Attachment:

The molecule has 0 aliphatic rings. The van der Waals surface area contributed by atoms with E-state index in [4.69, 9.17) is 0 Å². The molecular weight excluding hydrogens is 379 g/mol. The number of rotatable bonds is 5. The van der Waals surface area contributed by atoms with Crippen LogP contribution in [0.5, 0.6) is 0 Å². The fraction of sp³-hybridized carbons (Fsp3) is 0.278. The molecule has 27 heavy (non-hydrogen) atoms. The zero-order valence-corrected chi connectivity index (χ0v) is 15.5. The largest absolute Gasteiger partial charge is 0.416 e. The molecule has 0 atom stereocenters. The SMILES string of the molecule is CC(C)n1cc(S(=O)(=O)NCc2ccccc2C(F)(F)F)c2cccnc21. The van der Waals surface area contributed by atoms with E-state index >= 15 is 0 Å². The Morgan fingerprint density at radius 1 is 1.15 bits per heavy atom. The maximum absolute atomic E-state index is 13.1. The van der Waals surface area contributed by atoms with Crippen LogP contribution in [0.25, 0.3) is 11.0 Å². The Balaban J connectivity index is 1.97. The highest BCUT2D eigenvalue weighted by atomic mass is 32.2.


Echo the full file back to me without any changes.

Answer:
The molecule has 0 aliphatic rings. The van der Waals surface area contributed by atoms with E-state index in [4.69, 9.17) is 0 Å². The molecular weight excluding hydrogens is 379 g/mol. The number of rotatable bonds is 5. The van der Waals surface area contributed by atoms with Crippen LogP contribution in [0.5, 0.6) is 0 Å². The fraction of sp³-hybridized carbons (Fsp3) is 0.278. The molecule has 27 heavy (non-hydrogen) atoms. The zero-order valence-corrected chi connectivity index (χ0v) is 15.5. The largest absolute Gasteiger partial charge is 0.416 e. The molecule has 0 atom stereocenters. The SMILES string of the molecule is CC(C)n1cc(S(=O)(=O)NCc2ccccc2C(F)(F)F)c2cccnc21. The van der Waals surface area contributed by atoms with E-state index >= 15 is 0 Å². The Morgan fingerprint density at radius 1 is 1.15 bits per heavy atom. The maximum absolute atomic E-state index is 13.1. The van der Waals surface area contributed by atoms with Crippen LogP contribution in [0.25, 0.3) is 11.0 Å². The Balaban J connectivity index is 1.97. The highest BCUT2D eigenvalue weighted by atomic mass is 32.2.